Serologic evidence of hepatitis A virus (HAV) or hepatitis B virus (HBV) infection was sought in 14 patients with biliary atresia and in four patients with neonatal hepatitis; maternal serum was also analyzed. Specific sensitive radioimmunoassays were used to detect HBV surface antigen (HBsAg) and antibody (anti-HBs); complement fixation was used to detect antibody to HBV core antigen (anti-HBc). Antibody to HAV (anti-HAV) was assayed by radioimmunoassay, as well as by immune adherence hemagglutination. There was no evidence of active or past HBV infection in any infant or mother studied. All three infants with detectable anti-HAV were born to mothers similarly anti-HAV positive; serial testing of sera from two of these infants documented disappearance of detectable anti-HAV by 9 months of age. It is unlikely, therefore, that either HAV or HBV had an etiologic role in neonatal cholestasis in these patients. The role of other (non-A, non-B) hepatitis viruses or nonviral etiologies must be investigated.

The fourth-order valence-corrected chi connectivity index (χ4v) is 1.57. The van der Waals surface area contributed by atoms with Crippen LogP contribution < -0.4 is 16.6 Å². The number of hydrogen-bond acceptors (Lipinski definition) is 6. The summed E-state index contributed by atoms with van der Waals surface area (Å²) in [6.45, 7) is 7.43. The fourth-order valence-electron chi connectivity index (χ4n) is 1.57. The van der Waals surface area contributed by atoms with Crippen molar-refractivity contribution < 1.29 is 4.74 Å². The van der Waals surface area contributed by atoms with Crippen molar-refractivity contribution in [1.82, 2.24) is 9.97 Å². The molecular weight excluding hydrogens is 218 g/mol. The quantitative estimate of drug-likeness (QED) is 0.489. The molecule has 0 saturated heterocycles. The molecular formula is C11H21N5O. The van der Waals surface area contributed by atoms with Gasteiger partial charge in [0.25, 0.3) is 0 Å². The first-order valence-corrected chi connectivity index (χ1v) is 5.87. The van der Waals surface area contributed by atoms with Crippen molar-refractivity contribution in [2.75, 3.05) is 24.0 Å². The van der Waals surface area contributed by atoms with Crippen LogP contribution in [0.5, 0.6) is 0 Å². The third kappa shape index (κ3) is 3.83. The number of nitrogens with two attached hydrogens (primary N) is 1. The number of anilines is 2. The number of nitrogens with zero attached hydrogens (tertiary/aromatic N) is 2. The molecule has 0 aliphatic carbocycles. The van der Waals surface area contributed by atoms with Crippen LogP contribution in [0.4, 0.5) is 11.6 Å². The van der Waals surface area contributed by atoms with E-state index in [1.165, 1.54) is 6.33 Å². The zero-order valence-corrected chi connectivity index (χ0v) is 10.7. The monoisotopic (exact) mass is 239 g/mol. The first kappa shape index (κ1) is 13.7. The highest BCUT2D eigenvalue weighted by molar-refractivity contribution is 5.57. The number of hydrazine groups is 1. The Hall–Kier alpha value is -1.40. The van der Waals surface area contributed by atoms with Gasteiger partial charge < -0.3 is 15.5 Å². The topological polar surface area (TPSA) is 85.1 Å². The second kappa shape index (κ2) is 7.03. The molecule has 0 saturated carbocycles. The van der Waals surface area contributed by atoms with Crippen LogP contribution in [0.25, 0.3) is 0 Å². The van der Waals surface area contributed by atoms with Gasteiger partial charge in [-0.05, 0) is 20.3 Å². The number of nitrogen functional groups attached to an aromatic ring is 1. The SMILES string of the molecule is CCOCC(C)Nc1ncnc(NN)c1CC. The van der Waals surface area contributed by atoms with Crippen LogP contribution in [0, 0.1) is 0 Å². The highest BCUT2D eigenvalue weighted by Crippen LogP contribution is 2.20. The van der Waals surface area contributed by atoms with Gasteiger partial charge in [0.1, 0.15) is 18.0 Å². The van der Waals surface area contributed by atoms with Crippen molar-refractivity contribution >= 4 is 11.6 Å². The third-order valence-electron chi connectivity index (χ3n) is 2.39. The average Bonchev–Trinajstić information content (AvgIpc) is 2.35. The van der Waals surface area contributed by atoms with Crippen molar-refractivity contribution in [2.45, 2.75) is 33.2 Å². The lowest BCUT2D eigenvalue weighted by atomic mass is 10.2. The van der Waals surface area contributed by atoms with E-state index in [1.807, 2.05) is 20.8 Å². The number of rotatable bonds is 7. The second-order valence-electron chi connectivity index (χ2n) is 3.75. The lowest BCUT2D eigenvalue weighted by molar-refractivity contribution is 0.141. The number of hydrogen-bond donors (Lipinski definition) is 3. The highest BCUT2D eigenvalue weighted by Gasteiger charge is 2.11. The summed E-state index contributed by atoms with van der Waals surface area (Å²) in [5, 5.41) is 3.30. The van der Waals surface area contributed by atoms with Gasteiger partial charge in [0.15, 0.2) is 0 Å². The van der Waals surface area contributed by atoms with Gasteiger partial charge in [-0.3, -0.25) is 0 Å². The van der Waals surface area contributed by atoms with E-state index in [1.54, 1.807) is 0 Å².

This content is only available via PDF.
You do not currently have access to this content.